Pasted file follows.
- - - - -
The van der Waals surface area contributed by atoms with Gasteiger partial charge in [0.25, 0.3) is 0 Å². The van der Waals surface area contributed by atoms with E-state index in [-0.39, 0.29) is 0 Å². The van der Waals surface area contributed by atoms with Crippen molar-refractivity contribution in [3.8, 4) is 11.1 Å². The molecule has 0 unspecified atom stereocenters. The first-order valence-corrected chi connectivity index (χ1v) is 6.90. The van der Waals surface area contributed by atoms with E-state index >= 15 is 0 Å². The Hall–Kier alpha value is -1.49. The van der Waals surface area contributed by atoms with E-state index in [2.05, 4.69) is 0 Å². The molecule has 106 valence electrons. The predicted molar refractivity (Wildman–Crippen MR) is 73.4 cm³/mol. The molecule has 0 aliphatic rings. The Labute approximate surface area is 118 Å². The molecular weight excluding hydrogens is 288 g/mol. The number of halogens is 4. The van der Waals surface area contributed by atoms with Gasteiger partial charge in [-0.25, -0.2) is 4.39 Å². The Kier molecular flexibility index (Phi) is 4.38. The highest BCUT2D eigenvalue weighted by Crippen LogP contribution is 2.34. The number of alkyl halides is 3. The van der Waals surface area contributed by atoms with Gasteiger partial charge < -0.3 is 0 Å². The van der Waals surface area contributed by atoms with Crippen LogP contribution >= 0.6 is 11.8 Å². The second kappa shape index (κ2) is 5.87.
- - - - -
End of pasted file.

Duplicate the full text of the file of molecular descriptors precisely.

The van der Waals surface area contributed by atoms with Gasteiger partial charge in [0.25, 0.3) is 0 Å². The van der Waals surface area contributed by atoms with E-state index in [-0.39, 0.29) is 0 Å². The van der Waals surface area contributed by atoms with Crippen molar-refractivity contribution in [3.8, 4) is 11.1 Å². The molecule has 0 unspecified atom stereocenters. The first-order valence-corrected chi connectivity index (χ1v) is 6.90. The van der Waals surface area contributed by atoms with E-state index >= 15 is 0 Å². The Hall–Kier alpha value is -1.49. The van der Waals surface area contributed by atoms with E-state index in [2.05, 4.69) is 0 Å². The molecule has 106 valence electrons. The predicted molar refractivity (Wildman–Crippen MR) is 73.4 cm³/mol. The molecule has 0 aliphatic rings. The Labute approximate surface area is 118 Å². The molecular weight excluding hydrogens is 288 g/mol. The number of halogens is 4. The van der Waals surface area contributed by atoms with Gasteiger partial charge in [-0.25, -0.2) is 4.39 Å². The Kier molecular flexibility index (Phi) is 4.38. The highest BCUT2D eigenvalue weighted by Crippen LogP contribution is 2.34. The number of alkyl halides is 3. The van der Waals surface area contributed by atoms with Gasteiger partial charge < -0.3 is 0 Å². The van der Waals surface area contributed by atoms with Crippen LogP contribution >= 0.6 is 11.8 Å². The second kappa shape index (κ2) is 5.87.